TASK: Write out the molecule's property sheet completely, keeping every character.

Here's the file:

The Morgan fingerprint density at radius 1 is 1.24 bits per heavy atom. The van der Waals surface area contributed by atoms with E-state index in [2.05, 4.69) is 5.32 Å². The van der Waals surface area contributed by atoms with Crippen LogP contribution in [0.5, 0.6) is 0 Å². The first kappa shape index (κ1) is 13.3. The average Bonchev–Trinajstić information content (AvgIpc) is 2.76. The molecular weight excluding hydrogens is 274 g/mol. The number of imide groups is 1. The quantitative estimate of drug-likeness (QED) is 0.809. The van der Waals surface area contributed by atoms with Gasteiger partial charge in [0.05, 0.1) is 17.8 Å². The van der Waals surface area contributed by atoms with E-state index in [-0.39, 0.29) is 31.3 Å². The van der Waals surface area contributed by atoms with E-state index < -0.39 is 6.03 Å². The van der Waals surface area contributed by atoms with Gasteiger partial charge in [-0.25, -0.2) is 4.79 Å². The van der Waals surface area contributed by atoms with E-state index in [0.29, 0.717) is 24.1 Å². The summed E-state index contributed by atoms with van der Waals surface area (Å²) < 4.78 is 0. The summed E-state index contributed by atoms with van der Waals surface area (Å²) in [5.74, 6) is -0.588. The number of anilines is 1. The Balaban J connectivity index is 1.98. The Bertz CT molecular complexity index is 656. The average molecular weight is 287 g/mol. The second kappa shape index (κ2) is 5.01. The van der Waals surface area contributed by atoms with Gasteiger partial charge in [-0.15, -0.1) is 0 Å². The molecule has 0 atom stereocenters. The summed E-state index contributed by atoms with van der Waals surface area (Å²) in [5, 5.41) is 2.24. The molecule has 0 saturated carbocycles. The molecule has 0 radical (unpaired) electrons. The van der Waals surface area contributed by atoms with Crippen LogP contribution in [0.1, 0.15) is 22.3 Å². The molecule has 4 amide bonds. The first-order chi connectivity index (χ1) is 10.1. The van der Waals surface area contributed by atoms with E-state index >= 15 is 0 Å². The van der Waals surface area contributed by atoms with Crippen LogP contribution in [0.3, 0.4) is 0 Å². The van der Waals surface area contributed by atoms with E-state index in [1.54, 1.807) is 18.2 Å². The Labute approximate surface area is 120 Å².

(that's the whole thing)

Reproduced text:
The Morgan fingerprint density at radius 1 is 1.24 bits per heavy atom. The van der Waals surface area contributed by atoms with E-state index in [2.05, 4.69) is 5.32 Å². The van der Waals surface area contributed by atoms with Crippen LogP contribution in [0.5, 0.6) is 0 Å². The first kappa shape index (κ1) is 13.3. The average Bonchev–Trinajstić information content (AvgIpc) is 2.76. The molecular weight excluding hydrogens is 274 g/mol. The number of imide groups is 1. The quantitative estimate of drug-likeness (QED) is 0.809. The van der Waals surface area contributed by atoms with Gasteiger partial charge in [0.05, 0.1) is 17.8 Å². The van der Waals surface area contributed by atoms with E-state index in [-0.39, 0.29) is 31.3 Å². The van der Waals surface area contributed by atoms with E-state index < -0.39 is 6.03 Å². The van der Waals surface area contributed by atoms with Gasteiger partial charge in [-0.25, -0.2) is 4.79 Å². The van der Waals surface area contributed by atoms with E-state index in [0.29, 0.717) is 24.1 Å². The summed E-state index contributed by atoms with van der Waals surface area (Å²) < 4.78 is 0. The summed E-state index contributed by atoms with van der Waals surface area (Å²) in [5.74, 6) is -0.588. The number of anilines is 1. The Balaban J connectivity index is 1.98. The Bertz CT molecular complexity index is 656. The average molecular weight is 287 g/mol. The second kappa shape index (κ2) is 5.01. The van der Waals surface area contributed by atoms with Gasteiger partial charge in [-0.15, -0.1) is 0 Å². The molecule has 0 atom stereocenters. The summed E-state index contributed by atoms with van der Waals surface area (Å²) in [5, 5.41) is 2.24. The molecule has 0 saturated carbocycles. The molecule has 0 radical (unpaired) electrons. The van der Waals surface area contributed by atoms with Crippen LogP contribution in [0.1, 0.15) is 22.3 Å². The molecule has 4 amide bonds. The first-order chi connectivity index (χ1) is 10.1. The van der Waals surface area contributed by atoms with E-state index >= 15 is 0 Å². The van der Waals surface area contributed by atoms with Crippen LogP contribution in [0.3, 0.4) is 0 Å². The van der Waals surface area contributed by atoms with E-state index in [1.54, 1.807) is 18.2 Å². The Labute approximate surface area is 120 Å².